Tips for Partnering with your Kid’s Small Group Leader

by | Sep 4, 2018 |

*Adapted from TheParentCue.com

Parents, you have 936 weeks with your child from the day they’re born till the day they graduate High School.

 With the help of the Parent Cue app, I can quickly see that I only have 672 weeks left with my 7 year old.  They go by quickly. As a parent, this is a reminder to me to be intentional with the time that I have with my children.

 “When you see how much time you have left you tend to do more with the time you have now.” – Reggie Joiner

 This countdown can be a source of anxiety for us or we can use it as motivation to learn how to maximize the weeks we have left.

 One of ways we consistently encourage parents to maximize this time here at WMBC is to help them “Widen the Circle.”

Widen the Circle

While parents are the  primary spiritual leaders of their children, they were never meant to carry the burden alone. At WMBC, our goal is to help parents create a community of support around them, their marriage, and their kids or teens.  We want to create a team of people who are investing in their kids while raising up and equipping parents to be the team leaders.

One of the key people that we want to place within that wider circle is a Small Group Leader (SGL).  This is a person who knows your kid’s name, who is listening to their story, and who is making Jesus visible to them every single week. On top of all that, they are seeking to honour you as a parent and to partner with you in influencing your child with the good news of Jesus.

They attempt to do this by communicating with you and keeping you informed, by giving you resources to continue the conversation at home through our Parent Cue material, by honouring you in their conversations with your child, and by committing to show up weekly to build a relationship with them and share God’s story with them.

But when this partnership really begins to shine is when you as a parent become intentional with your half of the relationship.

It happened to be the perfect place for me to be – I came broken, tired and needing something to help me keep going.  There was a moment where we were all invited to seek the presence of God.  Just to stand in His presence and I did!  I saw myself throw a cloak off of myself that represented “Staff”, threw off another cloak that represented “Mom”, and stood just as myself, Colleen, before God.  And the words “You are enough” flowed through me.  It was like the air cleared and I revelled in peace.  My soul was so very hungry, and I soaked in all that the Spirit had prepared for me that weekend.  I walked away free from shame last weekend, and with a fresh, true perspective on who I am in Christ.”

 

Partnering with your Kid’s SGL

Here are just a few tips on how you can begin to connect with your child or teen’s Small Group Leader as we begin this new school year:

1.      Introduce Yourself. Start small and let your SGL know who you are when dropping them off at our weekly programming.  Get to know their name and find out what their preferred form of communication is. If your child is a teen, don’t hesitate to pop your head in the door on a Monday or Wednesday night and say hi (a few minutes after your teen goes in by themselves, of course.  No need to mortify them with the thought of being seen with their parent, right?).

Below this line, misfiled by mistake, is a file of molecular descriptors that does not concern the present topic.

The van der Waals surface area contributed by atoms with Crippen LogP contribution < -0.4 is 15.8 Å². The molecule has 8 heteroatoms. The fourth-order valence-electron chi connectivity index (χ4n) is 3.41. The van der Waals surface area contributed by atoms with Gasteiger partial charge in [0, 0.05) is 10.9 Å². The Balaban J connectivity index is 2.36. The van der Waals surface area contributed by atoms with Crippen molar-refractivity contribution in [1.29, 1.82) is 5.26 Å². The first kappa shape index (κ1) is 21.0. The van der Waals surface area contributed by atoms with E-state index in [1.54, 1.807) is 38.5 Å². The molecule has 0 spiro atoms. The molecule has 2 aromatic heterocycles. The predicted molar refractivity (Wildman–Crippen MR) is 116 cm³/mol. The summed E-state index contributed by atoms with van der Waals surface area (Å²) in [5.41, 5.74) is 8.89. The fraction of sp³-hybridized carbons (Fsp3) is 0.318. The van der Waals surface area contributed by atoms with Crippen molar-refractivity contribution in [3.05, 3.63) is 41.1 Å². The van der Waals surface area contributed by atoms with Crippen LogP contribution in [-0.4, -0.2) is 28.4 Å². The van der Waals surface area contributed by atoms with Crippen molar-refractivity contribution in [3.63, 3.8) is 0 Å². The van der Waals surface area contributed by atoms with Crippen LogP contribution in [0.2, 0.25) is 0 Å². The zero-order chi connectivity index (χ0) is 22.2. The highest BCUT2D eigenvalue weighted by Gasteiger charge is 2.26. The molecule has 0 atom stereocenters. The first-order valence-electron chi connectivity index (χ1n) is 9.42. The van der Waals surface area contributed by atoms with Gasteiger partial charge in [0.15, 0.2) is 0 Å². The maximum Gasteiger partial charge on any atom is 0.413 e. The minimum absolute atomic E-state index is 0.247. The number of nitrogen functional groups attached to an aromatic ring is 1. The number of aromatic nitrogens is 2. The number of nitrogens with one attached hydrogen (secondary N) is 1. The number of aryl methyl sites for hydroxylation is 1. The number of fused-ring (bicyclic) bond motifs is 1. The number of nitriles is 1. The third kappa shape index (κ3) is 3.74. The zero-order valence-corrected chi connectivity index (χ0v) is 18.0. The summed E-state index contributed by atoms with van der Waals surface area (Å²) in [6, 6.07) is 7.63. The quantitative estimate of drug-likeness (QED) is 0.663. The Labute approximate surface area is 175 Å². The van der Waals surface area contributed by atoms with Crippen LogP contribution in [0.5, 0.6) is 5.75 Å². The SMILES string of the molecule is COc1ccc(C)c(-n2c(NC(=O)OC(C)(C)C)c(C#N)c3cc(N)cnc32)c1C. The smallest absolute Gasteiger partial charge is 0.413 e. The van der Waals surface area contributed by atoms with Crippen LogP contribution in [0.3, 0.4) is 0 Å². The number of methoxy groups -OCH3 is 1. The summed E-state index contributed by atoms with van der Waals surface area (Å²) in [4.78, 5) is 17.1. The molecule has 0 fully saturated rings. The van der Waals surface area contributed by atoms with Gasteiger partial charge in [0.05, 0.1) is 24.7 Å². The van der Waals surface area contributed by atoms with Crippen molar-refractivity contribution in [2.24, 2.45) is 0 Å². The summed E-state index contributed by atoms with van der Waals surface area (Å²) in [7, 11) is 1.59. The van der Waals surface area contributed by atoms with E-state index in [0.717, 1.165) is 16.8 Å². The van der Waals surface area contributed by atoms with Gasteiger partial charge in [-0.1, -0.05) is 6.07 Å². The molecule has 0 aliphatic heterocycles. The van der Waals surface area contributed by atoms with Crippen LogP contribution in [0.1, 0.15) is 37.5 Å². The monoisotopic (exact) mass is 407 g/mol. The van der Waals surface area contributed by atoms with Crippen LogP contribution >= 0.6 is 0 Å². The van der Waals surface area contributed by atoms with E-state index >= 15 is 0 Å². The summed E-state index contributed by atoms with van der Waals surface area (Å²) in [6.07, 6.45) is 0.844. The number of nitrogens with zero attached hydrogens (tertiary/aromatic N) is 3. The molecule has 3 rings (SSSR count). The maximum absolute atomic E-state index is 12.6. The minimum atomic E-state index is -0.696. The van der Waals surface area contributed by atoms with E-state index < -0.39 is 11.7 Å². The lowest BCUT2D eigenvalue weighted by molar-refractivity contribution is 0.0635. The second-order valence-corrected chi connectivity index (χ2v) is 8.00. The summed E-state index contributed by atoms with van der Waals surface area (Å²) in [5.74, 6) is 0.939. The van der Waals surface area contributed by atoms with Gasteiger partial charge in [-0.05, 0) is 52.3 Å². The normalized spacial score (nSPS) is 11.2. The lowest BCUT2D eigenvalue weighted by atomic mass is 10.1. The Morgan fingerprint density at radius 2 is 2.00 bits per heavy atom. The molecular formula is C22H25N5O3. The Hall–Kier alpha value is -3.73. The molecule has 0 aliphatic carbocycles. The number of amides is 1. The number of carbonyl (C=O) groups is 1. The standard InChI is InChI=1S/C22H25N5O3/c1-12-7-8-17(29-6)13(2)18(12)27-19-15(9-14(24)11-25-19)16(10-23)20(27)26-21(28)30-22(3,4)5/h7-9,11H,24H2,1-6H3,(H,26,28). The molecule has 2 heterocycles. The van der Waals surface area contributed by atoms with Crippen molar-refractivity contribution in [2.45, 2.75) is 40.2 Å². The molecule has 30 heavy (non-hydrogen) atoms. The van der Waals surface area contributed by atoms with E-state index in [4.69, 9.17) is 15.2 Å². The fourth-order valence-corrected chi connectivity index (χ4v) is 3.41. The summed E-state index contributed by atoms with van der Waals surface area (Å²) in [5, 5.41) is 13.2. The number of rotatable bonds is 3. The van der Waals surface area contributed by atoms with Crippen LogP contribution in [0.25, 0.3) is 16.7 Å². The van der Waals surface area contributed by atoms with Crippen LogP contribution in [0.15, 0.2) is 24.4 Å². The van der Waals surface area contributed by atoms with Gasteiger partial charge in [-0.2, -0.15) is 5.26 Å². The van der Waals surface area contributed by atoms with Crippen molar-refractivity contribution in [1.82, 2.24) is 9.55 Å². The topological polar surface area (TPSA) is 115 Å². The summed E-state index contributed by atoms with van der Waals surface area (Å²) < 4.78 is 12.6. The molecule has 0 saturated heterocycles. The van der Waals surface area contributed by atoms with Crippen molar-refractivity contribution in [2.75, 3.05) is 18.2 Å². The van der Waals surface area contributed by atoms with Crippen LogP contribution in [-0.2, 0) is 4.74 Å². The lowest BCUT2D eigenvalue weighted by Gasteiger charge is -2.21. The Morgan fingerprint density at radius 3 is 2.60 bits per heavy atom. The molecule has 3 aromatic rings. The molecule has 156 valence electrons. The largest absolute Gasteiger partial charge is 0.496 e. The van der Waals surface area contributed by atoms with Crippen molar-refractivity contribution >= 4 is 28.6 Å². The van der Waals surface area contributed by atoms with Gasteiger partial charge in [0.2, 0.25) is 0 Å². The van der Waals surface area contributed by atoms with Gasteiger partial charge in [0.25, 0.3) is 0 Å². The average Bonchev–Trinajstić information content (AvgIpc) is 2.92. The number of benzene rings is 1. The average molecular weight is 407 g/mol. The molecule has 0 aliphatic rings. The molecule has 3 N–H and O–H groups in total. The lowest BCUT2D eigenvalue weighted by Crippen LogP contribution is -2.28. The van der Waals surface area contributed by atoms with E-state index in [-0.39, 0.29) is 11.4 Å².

2.      Communication. If you have questions or concerns about your child, the phase they’re in, or details about our programming, don’t hesitate to reach out!

3.    Trust them. In order for them to build a relationship with your child or teen (especially your teen), they need to establish a level of trsut, and even a certain level of confidentiality, with them. This means you probably don’t want to be asking the SGL for all the details on exactly what your child is saying within the group. Your teen needs to know that they’re not talking directly to you when they share something with their SGL. Having another safe person to confide in is exactly what you want for your teen as you seek to widen the circle around them.

4.      Help. What are some ways that you can support and help out with what’s happening in their small group? Perhaps they need someone to host an event (or at least provide snacks for an event).  Opening your home or helping the group in some practical way is a great way to get to know the group as well as support the leader.

5.    Encourage and Say Thank You. Being an SGL is the biggest ask we make of someone at our church and it doesn’t exactly pay well. Find ways to encourage and support the SGL throughout the year with a note, a text, or a gift card.  You’d be amazed at how motivating this is as a leader.

6.      Pray. Your child’s SGL signed on for this because they have a sincere desire to do something significant in the life of your child.  They want them to discover who they were created to be and to know how much they are loved.  This is a big goal and it’s not always easy to know how to do it well or if you’re winning at all (sounds a bit like parenting, no?). Pray that God will give them the wisdom to speak the right words into your child’s life and that He will empower them to be the visible presence of Jesus for your kid.

When parents and the church partner in their efforts to influence the younger generation, we make it more likely for them to experience a lifelong relationship with Jesus. Because:

“Two combined influences are more powerful than just two influences.” Think Orange

What step will you take this Fall to partner with your kid’s Small Group Leader?

If you’d like to print off this list and keep it some place visible in your home, download the free pdf here!